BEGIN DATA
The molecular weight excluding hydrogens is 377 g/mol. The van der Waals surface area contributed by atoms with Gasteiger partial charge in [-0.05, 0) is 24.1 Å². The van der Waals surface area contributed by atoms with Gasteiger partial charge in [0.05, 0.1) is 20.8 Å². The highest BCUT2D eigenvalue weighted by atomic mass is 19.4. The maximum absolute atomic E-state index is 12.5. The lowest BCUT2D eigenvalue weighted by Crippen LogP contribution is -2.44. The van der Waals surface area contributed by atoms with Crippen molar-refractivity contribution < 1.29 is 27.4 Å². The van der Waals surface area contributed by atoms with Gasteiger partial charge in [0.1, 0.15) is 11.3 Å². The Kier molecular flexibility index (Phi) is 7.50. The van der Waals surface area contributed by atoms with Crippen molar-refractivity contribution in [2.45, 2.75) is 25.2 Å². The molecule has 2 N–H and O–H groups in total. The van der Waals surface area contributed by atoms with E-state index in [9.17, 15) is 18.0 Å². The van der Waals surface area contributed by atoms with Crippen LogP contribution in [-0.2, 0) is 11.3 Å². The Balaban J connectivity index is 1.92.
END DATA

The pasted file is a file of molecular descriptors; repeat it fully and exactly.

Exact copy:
The molecular weight excluding hydrogens is 377 g/mol. The van der Waals surface area contributed by atoms with Gasteiger partial charge in [-0.05, 0) is 24.1 Å². The van der Waals surface area contributed by atoms with Gasteiger partial charge in [0.05, 0.1) is 20.8 Å². The highest BCUT2D eigenvalue weighted by atomic mass is 19.4. The maximum absolute atomic E-state index is 12.5. The lowest BCUT2D eigenvalue weighted by Crippen LogP contribution is -2.44. The van der Waals surface area contributed by atoms with Crippen molar-refractivity contribution < 1.29 is 27.4 Å². The van der Waals surface area contributed by atoms with Gasteiger partial charge in [0.1, 0.15) is 11.3 Å². The Kier molecular flexibility index (Phi) is 7.50. The van der Waals surface area contributed by atoms with Crippen molar-refractivity contribution in [2.45, 2.75) is 25.2 Å². The molecule has 2 N–H and O–H groups in total. The van der Waals surface area contributed by atoms with E-state index in [9.17, 15) is 18.0 Å². The van der Waals surface area contributed by atoms with Crippen LogP contribution in [-0.2, 0) is 11.3 Å². The Balaban J connectivity index is 1.92.